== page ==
Ricoh awards sustainability prize

The weekly Verdigris blog by Laurel Brunner

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It’s surprising that there are so few sustainability prizes that award cash, but Ricoh is leading the way, especially in the USA. Cash prizes for sustainability are a brilliant tool for encouragement and for getting sustainability up the agenda, especially amongst the young. The Ricoh Sustainable Development Award (RSDA) has been awarded annually for the last fifteen years, and totals over $430,000 in scholarships for young people. As yet Ricoh makes no such investment into sustainability innovation in the graphics industry, but perhaps they might consider it for young people and for clever environmental impact mitigations in printing and publishing.

Submissions for the RSDA are evaluated on how well they align with Ricoh’s environmental policies, as well as their business practicalities and environmental sustainability. Ricoh has several principles underpinning its international sustainability efforts: energy conservation, prevention of global warming, prevention of pollution, resource conservation, recycling, and biodiversity conservation. This year’s RSDA of $10,000 goes to Michael Chen for his project A Novel Way to Alleviate the Water Crisis in Uganda. The award winner is a solar still that extracts drinkable water from plants.

Chen’s invention is simple and affordable. Elephant grass, which is widely available in Uganda, is placed in a container that subsequently heats up in the sun, so that water condenses out of it. The water can then be distilled and when extracted is safe to drink. The leftover plant material is suitable as cattle fodder or fuel, and it could probably be made into paper too. According to the project notes, one acre of elephant grass can be harvested three times per year. Processed in Chen’s solar still the elephant grass crops can provide sufficient drinking water for 122 people. This saves time and energy in water sourcing and collection, helping villagers to be more independent and able to put their energies into other activities.

This doesn’t have much to do with the graphics business, but it is an illustration of how major suppliers to our sector are helping to drive global sustainability. Ricoh is one of a handful of printing and publishing system developers to have made public commitments to the United Nations Sustainable Development Goals. It has also pledged to cut its Scope 1 and 2 emissions by 30% compared to 2015 by 2030. Scope 1 emissions are those coming directly from the company’s manufacturing plants and offices. Scope 2 emissions are those associated with purchased electricity and heat. Ricoh aims for zero Greenhouse Gas emissions across its entire value chain by 2050.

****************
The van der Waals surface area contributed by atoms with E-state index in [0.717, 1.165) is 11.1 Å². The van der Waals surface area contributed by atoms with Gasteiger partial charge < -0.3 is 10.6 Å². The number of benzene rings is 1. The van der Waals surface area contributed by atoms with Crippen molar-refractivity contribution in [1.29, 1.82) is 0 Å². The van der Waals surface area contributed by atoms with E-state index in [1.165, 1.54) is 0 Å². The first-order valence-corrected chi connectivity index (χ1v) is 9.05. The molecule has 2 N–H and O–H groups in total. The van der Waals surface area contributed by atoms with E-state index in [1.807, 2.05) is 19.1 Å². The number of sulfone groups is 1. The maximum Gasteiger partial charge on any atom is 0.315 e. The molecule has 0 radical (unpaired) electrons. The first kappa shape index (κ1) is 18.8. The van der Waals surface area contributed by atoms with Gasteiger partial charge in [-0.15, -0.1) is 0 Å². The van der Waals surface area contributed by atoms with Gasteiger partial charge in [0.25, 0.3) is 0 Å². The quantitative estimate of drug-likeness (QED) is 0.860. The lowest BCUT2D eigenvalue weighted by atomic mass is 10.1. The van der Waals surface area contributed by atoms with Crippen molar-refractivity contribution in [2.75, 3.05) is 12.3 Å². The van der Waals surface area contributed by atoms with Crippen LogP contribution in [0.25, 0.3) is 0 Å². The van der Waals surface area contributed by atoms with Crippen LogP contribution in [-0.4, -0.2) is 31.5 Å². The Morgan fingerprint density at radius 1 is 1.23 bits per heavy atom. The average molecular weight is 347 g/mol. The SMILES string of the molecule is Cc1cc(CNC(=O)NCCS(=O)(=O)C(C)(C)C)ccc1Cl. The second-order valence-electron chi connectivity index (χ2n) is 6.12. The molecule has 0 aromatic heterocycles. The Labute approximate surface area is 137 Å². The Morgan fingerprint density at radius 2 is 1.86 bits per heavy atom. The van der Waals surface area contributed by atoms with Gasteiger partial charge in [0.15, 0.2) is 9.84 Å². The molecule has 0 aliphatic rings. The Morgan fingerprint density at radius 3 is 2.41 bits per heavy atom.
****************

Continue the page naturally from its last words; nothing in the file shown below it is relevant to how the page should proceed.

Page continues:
Commercial printing only contributes a small fraction of Ricoh’s revenues, however, sales volumes are rising and the company is taking the lead in driving digital print output quality. Ricoh is one of the founders of the Verdigris project and along with HP, Kodak and Canon/Océ, Ricoh is also a founder of the Digital Printing Deinking Alliance (DPDA). The DPDA works to encourage the use of digital printing and recycling and to improve print’s environmental footprint. We would love to see more sustainability prizes on this side of the pond, especially those that reward sustainable innovation and business development, and relate to printing and publishing.

This article is part of the Verdigris series of stories about understanding the environmental impact of print. The Verdigris Project is supported by Agfa Graphics, Digital Dots, drupa, EFI, Fespa, Kodak, Mondi, Pragati Offset, Ricoh, Shimizu Printing, Splash PR, Unity Publishing and Xeikon.

The Covid-19 pandemic led to the country-wide lockdown on 25 March 2020. It will be two years tomorrow as I write this. What have we learned in this time? Maybe the meaning of resilience since small companies like us have had to rely on our resources and the forbearance of our employees as we have struggled to produce our trade platforms.

The print and packaging industries have been fortunate, although the commercial printing industry is still to recover. We have learned more about the digital transformation that affects commercial printing and packaging. Ultimately digital will help print grow in a country where we are still far behind in our paper and print consumption and where digital is a leapfrog technology that will only increase the demand for print in the foreseeable future.

Web analytics show that we now have readership in North America and Europe amongst the 90 countries where our five platforms reach. Our traffic which more than doubled in 2020, has at times gone up by another 50% in 2021. And advertising which had fallen to pieces in 2020 and 2021, has started its return since January 2022.

As the economy approaches real growth with unevenness and shortages a given, we are looking forward to the PrintPack India exhibition in Greater Noida. We are again appointed to produce the Show Daily on all five days of the show from 26 to 30 May 2022.

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